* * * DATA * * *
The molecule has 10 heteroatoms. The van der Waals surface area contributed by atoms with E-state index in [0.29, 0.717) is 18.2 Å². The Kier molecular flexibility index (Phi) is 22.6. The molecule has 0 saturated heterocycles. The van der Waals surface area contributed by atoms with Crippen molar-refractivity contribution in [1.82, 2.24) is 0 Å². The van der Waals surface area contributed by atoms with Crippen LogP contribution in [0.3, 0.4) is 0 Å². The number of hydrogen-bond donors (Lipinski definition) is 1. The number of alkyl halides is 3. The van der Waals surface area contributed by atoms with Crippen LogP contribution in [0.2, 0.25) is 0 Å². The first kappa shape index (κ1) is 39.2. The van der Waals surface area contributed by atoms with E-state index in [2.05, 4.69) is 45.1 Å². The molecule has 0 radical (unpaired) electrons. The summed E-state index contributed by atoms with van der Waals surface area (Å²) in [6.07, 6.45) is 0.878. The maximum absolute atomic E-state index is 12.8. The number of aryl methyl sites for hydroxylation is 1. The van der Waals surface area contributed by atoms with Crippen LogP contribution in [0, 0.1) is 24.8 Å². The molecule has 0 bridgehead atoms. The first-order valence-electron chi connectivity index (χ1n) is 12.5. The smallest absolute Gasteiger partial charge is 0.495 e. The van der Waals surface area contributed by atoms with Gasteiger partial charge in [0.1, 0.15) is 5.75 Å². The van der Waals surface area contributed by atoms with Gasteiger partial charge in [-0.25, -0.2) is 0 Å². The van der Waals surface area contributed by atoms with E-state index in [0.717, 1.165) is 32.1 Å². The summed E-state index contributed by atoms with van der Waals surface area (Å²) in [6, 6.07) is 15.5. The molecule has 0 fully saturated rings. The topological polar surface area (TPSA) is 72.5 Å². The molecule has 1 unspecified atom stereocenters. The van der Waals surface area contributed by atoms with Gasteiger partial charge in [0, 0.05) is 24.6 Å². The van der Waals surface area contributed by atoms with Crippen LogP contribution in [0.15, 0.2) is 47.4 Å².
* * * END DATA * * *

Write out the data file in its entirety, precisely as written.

The molecule has 10 heteroatoms. The van der Waals surface area contributed by atoms with E-state index in [0.29, 0.717) is 18.2 Å². The Kier molecular flexibility index (Phi) is 22.6. The molecule has 0 saturated heterocycles. The van der Waals surface area contributed by atoms with Crippen molar-refractivity contribution in [1.82, 2.24) is 0 Å². The van der Waals surface area contributed by atoms with Crippen LogP contribution in [0.3, 0.4) is 0 Å². The number of hydrogen-bond donors (Lipinski definition) is 1. The number of alkyl halides is 3. The van der Waals surface area contributed by atoms with Crippen LogP contribution in [0.2, 0.25) is 0 Å². The first kappa shape index (κ1) is 39.2. The van der Waals surface area contributed by atoms with E-state index in [2.05, 4.69) is 45.1 Å². The molecule has 0 radical (unpaired) electrons. The summed E-state index contributed by atoms with van der Waals surface area (Å²) in [6.07, 6.45) is 0.878. The maximum absolute atomic E-state index is 12.8. The number of aryl methyl sites for hydroxylation is 1. The van der Waals surface area contributed by atoms with Crippen LogP contribution in [0, 0.1) is 24.8 Å². The molecule has 0 bridgehead atoms. The first-order valence-electron chi connectivity index (χ1n) is 12.5. The smallest absolute Gasteiger partial charge is 0.495 e. The van der Waals surface area contributed by atoms with Gasteiger partial charge in [0.1, 0.15) is 5.75 Å². The van der Waals surface area contributed by atoms with Gasteiger partial charge in [-0.25, -0.2) is 0 Å². The van der Waals surface area contributed by atoms with E-state index in [0.717, 1.165) is 32.1 Å². The summed E-state index contributed by atoms with van der Waals surface area (Å²) in [6, 6.07) is 15.5. The molecule has 0 fully saturated rings. The topological polar surface area (TPSA) is 72.5 Å². The molecule has 1 unspecified atom stereocenters. The van der Waals surface area contributed by atoms with Gasteiger partial charge in [0, 0.05) is 24.6 Å². The van der Waals surface area contributed by atoms with Crippen LogP contribution in [0.15, 0.2) is 47.4 Å².